Recent political developments in post-Soviet countries have raised novel issues regarding the stability of the post-Cold War world order. A new direction in policy has been exemplified by the recent bolstering of a number of post-Soviet political and economic institutions - such as CSTO, SCO and the Eurasian Economic Union - in which the role of Kazakhstan is considerable. In addition to its unique geopolitical location, Kazakhstan’s importance in regional integration structures and international relations more broadly is reinforced by its rich oil and uranium deposits.
This book centres on an exploration of the changing relations between Russia and Kazakhstan and their impact on post-Soviet interactions with the rest of the world. The role of specific factors in the formation of the post-Soviet regional system will be explored in historical perspective. The multifaceted relations between Kazakhstan and Russia from 1991 to the contemporary period will be analysed in terms of relations in several spheres: political, military and security, Kazakhstan’s nuclear withdrawal, ethnicity and national identity, economic, foreign policies, regionalism and international trends and the impact of historic trends.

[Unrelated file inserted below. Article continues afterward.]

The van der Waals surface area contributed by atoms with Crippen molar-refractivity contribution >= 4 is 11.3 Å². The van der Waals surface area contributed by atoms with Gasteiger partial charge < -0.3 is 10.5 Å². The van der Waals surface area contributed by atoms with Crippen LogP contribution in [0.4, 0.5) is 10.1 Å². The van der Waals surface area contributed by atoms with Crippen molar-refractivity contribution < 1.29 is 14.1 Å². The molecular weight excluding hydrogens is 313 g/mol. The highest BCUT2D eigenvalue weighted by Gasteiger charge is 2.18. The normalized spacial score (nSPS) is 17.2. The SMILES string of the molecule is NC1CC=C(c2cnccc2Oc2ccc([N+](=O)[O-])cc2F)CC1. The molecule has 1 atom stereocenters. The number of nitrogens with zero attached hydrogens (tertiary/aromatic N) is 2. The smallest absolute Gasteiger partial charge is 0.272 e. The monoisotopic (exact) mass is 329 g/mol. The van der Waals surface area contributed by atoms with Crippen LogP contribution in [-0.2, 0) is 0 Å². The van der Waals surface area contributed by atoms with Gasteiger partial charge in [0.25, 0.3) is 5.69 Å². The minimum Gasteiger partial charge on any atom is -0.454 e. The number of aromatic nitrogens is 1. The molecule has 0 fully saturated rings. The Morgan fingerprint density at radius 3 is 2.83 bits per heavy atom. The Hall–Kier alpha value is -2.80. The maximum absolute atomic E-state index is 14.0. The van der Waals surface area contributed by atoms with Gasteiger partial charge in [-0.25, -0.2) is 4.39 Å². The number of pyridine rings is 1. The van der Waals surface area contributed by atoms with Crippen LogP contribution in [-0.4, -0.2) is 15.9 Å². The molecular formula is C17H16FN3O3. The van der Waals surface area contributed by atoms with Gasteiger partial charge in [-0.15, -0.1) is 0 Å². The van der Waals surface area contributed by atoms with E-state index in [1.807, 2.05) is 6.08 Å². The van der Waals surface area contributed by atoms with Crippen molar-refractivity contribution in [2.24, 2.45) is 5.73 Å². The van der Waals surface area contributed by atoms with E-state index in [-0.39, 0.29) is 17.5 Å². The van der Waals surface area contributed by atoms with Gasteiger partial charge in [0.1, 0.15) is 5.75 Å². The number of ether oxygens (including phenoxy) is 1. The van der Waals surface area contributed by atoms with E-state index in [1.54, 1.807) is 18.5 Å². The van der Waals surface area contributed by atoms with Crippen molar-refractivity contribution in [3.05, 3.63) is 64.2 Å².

An important analysis of Kazakhstan, the second largest country in the post-Soviet world, this book is of interest to researchers of International Relations, Post-Soviet Studies and Central Asia Studies.
Table of Contents
1. Introduction: Central Asia: Great Game or Graveyard? 2. Rethinking the stages of Russia-Kazakhstan relations 3. Historical foundations and political significance of security and migration trends in Russia-Kazakhstan relations 4. Stage 1.1991–1994: Strategic military arsenal and - the ‘fifth column’? 5. Stage 2.1995–1999: Economic interests and state-building 6. Stage 3.2000–2004: Increased security concerns and the thaw in the bilateral relationship 7. Stage 4. 2005–2012. Intensification of bilateral cooperation 8. Stage 5. 2013-2015 Bilateral relations in the era of new international challenges and controversies 9. Conclusion: W(h)ither regionalism in a new international system?
Yelena Nikolayevna Zabortseva is Lecturer and Researcher in the Department of Government and International Relations at Sydney University, Australia.
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